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ECC Propagation to Manage One or More Set Associative Cache Directories

IP.com Disclosure Number: IPCOM000031123D
Original Publication Date: 2004-Sep-13
Included in the Prior Art Database: 2004-Sep-13
Document File: 4 page(s) / 61K

Publishing Venue

IBM

Abstract

A method for handling cache directory ECC is described. This method enables the reduction in chip area, better utilization of directory bandwidth and the possibility of combining multiple directories under one ECC scheme.

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ECC Propagation to Manage One or More Set Associative Cache Directories

Typical set associative cache directory designs utilize one of the following methods for maintaining ECC to protect the directory contents:
1) Calculate (and store) separate ECC per associativity class
2) Read and buffer a full congruence set (all associativity classes) before updating the contents, calculating ECC, and writing the cache directory
3) Perform a cache directory read-modify-write operation for every update Method (1) has an adverse affect on chip area and/or cache directory size (width). Maintaining ECC for every associativity class requires several ECC bits to be stored with each entry. Due to the exponential qualities of ECC, this implementation requires a much larger cache directory structure (SRAM/eDRAM) than is required when ECC is calculated over an entire congruence set. As an example, using separate ECC per class, an 8-way set associative cache directory would require at least 48 ECC bits to protect the information. In comparison, only nine ECC bits would be required to protect the entire congruence set.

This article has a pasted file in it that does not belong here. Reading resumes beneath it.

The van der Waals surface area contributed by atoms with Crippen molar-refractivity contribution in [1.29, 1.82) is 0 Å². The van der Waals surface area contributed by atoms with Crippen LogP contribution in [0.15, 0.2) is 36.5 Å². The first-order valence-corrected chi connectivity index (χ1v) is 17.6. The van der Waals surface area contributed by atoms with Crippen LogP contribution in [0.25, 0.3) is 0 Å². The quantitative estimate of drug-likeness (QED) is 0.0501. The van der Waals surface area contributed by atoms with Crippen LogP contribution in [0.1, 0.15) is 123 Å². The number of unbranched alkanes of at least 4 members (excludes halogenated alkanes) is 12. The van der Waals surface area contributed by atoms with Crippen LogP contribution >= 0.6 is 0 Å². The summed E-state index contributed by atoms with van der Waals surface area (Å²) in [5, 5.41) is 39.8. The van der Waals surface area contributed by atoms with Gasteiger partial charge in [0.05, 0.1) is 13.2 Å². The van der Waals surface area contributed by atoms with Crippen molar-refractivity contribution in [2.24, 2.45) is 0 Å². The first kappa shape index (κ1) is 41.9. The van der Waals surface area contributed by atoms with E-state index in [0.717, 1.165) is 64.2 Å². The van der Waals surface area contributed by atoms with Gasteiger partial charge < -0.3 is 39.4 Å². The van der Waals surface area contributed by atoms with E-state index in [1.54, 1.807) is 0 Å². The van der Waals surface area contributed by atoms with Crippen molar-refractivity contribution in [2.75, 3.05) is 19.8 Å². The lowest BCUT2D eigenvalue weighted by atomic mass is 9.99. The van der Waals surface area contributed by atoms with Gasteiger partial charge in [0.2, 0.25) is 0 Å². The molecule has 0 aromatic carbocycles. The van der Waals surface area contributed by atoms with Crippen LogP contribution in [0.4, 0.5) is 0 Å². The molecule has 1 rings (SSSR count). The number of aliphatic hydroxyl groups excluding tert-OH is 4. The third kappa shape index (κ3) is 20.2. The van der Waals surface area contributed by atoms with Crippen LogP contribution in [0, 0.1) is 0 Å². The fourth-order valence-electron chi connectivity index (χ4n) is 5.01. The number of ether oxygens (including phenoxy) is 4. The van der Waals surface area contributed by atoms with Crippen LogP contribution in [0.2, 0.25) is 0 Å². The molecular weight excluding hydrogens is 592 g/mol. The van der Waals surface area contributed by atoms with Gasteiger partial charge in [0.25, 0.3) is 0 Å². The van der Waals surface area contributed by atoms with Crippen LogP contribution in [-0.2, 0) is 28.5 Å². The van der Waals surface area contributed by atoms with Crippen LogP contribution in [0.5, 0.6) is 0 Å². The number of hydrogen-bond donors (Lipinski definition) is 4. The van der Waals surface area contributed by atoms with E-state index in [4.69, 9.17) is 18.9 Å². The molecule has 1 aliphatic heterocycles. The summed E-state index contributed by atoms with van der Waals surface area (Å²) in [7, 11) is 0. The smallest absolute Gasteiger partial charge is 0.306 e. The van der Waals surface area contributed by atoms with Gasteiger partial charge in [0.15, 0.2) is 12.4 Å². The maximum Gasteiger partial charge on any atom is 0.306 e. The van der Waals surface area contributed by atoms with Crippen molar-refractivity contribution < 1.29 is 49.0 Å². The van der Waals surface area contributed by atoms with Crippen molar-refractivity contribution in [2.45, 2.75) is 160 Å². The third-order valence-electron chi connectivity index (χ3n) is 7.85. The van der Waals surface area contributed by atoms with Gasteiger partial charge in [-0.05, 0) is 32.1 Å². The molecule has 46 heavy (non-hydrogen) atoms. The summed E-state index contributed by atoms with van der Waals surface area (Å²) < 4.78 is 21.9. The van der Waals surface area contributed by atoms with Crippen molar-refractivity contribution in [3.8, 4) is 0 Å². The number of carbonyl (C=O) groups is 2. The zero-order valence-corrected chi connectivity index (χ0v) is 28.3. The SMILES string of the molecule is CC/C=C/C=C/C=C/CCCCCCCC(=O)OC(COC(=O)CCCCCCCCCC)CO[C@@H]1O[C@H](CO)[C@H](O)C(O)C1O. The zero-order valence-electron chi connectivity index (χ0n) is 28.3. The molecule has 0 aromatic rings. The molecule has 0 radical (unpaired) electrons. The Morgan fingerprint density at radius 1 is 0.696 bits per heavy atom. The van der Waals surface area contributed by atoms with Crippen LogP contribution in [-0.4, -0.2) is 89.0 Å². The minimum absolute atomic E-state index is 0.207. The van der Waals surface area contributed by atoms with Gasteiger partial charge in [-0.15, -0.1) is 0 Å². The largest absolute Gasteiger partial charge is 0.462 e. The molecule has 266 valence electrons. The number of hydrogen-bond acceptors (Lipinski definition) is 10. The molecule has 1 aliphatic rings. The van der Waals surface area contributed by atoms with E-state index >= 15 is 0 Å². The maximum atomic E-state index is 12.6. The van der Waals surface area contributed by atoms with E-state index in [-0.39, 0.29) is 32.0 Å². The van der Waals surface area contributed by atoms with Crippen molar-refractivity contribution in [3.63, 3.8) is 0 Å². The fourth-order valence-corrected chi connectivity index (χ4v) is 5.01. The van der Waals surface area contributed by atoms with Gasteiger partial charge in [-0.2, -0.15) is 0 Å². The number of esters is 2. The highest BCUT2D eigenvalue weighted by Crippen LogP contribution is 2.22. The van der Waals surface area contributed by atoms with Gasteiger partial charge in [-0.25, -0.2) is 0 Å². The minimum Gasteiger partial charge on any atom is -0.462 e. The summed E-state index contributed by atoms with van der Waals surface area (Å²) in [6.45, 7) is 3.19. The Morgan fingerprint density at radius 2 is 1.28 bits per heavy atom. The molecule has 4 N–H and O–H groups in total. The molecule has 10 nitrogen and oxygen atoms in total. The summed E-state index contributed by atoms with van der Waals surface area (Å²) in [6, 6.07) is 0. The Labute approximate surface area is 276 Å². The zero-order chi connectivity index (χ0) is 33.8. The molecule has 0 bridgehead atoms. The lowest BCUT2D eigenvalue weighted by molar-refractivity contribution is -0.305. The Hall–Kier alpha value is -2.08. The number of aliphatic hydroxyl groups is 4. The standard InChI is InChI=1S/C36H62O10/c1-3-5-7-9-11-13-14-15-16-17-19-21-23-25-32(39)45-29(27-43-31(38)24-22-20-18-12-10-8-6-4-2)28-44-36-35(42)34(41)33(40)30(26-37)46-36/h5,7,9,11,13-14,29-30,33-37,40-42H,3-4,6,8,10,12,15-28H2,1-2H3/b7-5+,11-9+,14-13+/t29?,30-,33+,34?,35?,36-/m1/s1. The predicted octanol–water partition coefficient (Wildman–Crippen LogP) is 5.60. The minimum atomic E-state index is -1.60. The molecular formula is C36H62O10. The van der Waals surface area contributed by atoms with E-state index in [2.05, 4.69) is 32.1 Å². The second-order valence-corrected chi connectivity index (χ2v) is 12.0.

Method (2) also has a negative impact on chip area. Buffering an entire congruence set before calculating ECC requires a significant area increase due to the large number of latches (or an additional array structure) required to temporarily store a full congruence set. Using incremental ECC and propagation, buffering is only necessary for a single associativity class.

     Method (3) consumes more directory bandwidth than may be desirable. First, a read (snoop) is performed to interrogate the initial cache directory information. Since no buffering is performed, any update must first re-read the directory. Following this, the update is applied, new ECC is calculated, and the cache directory contents are written back. At a minimum, this procedure requires three cache directory accesses (two reads and one write).

     This invention's principals may also be extended to allow combining multiple cache directories while protecting the data using only a single ECC. For example, in a cache-coherent NUMA (CC-NUMA) system, the entirety of system memory is the summation of each node's local memory. In a distributed implementation, each node has its own set of cache directories. One directory keeps track of system memory cached by processors on the local node (call this a local directory or LDir). In addition, a second directory keeps track of local memory cached by the processors (or node controller) on the other (remote) nodes (call this a remote directory or RDir). Using incremental ECC and propagation, both the LDir and RDir may be combined into a single cache directory structure. This has the benefit of reducing the cache directory size (width) because only a single ECC is required.

     This invention expands/improves upon method (2) described previously. Rather than buffering a full congruence set, only a single associativity class along with the old directory...